Hailing from New Zealand, Tom Scully now lives and rides in the UK for British-based Pro Continental team Madison-Genesis.
This year he turned his attention away from the Pearl Izumi Tour Series and on to the track. There he won silver in the points race at the Track World Championships earlier in the year, before going on to claim gold in the same event at the Commonwealth Games.
After this success, the 24-year-old went back to the road, riding alongside his team-mates in the Tour of Britain. We spoke to Scully during the ToB to find out what he ate to get him through stage one, and prepare himself for the rest of the race.
Tom Scully: We had breakfast at around 8am. I had two poached eggs on wholemeal toast, as well as some muesli with fresh fruit, bio-yoghurt, a glass of orange juice and two cups of black coffee without sugar.
Cycling Weekly: When thinking about how to fuel for a race, you need to start properly right from breakfast. Scully had a solid start to the day, fuelling himself with eggs, which slowly release energy. Poached eggs are healthier — slightly lower in calories and fat — than scrambled or fried eggs, which contain butter, cream, milk or oil. The wholemeal bread contains more fibre and nutrients than white bread, making it a much better choice. Though relatively high in sugar, muesli is a healthier breakfast option than most other cereals, since it provides fibre to help regulate digestion. The nuts in the muesli are a great source of protein and omega-3 fatty acids. The natural yoghurt Scully added provides probiotics, beneficial bacteria that help keep his immune system strong by increasing white blood cell activity, which in turn increases antibody production.
TS: At about 11am I had two small bowls of white rice with olive oil, black pepper and soy sauce. I drank a bottle of water. An hour before the start, I had a snack: a banana, with a bottle of water with an SiS hydro tab.
CW: As the stage didn’t start till 2.15pm, it was necessary for Scully to have an early meal to top up his glycogen stores before the race. Rice was a good source of fuel to get him through the event. Having a banana an hour before the start was perfect for ensuring he stayed on top of fuelling, as there was a good three hours to go before the start after he ate his meal.
TS: During the 100km race, I had one Go Bar and then two orange Go Gels. I got through two 500ml bottles of SiS Go Electrolyte on the bike, before finally having my favourite cola-flavoured SiS Go+ caffeine gel.
CW: Fuelling during a race is always important, and vital in a stage race. Not eating enough, even during a 100km stage, can have a knock-on effect over the following days. Scully keeps to what he knows: SiS products that he likes the taste of and which provide energy. A caffeine-infused gel near the end gives Scully an extra kick, increasing his alertness for the hectic finish. The electrolyte drink ensures he stays hydrated, and provides easily digested carbohydrates. Between one to two litres of fluid is lost during each hour of moderate-intensity exercise. Scully raced a little over two hours, meaning he drank the minimum needed during the race, and fully rehydrated later.
TS: I had an SiS Rego Rapid recovery shake while on the rollers after the finish and a bowl of white rice with olive oil again, this time with tuna, too. Later, I had a snack of a muesli bar and a banana. I continued gradually drinking after the race. Overall, I drank around two litres of water with SiS Hydro berry tabs to replenish lost electrolytes.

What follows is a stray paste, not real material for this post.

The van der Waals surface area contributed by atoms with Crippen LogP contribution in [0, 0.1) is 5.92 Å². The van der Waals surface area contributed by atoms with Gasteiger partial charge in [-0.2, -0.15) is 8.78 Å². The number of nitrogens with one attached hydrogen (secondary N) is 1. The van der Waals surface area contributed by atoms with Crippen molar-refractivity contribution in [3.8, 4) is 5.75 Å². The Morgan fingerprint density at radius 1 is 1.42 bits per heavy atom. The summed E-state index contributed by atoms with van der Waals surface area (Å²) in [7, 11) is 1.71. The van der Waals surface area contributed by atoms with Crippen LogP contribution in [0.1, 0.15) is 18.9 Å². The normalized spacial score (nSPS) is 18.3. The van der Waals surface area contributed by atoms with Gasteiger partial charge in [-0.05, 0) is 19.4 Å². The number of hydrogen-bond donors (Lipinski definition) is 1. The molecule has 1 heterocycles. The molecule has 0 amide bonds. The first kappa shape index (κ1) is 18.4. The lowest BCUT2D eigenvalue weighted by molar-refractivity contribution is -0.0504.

CW: When thinking about how to fuel for a race, recovery is a key part of the process, particularly on a stage race. Restoring lost energy and getting protein on board, to help repair muscles after the race, is vital. Having a recovery shake while on the rollers meant Scully got protein, carbohydrates and electrolytes straight after finishing. Shakes like this are designed to restore muscle glycogen quickly and provide amino acids for muscle repair. The rice and tuna eaten while cooling down add to the protein and carbohydrate. Drinking little and often after the race is the perfect way to rehydrate. Scully drank two litres of electrolyte drink, which was important, as he’d only got through one litre of liquid during the race.
TS: Mushroom soup with half-slices of brown bread and butter. I had a salad with beetroot, carrot, cucumber, lettuce, honey mustard dressing and two slices of cold beef, with a baked potato. Then I had pasta bolognese with Parmesan cheese and mixed veg. For a sweet post-dinner treat, I had three half-slices of white bread, butter and jam. To drink, I had sparkling water.
CW: Scully has a large evening meal to prepare for the long second stage. The salad and vegetables help keep his vitamin and mineral levels high, and may boost his immune system and fight off any germs. This is important during a hard stage race, as the body is under extra pressure, making it more susceptible to illness. Pasta is a staple in most cyclists’ diet, providing carbohydrates for fuelling muscles. Bolognese is good as it’s a meal Scully is used to and so won’t have any adverse effects. Some riders may opt for something a little naughtier, but Scully finishes with bread and jam to quench the sweet craving.
If you eat the right foods you’ll find there’s nothing inevitable about winter flu season. We suggest foods to keep
Recovering is a vital part of improving cycling fitness. We look at the three Rs of recovery to help you
Are the eating and drinking the right things to fuel your cycling?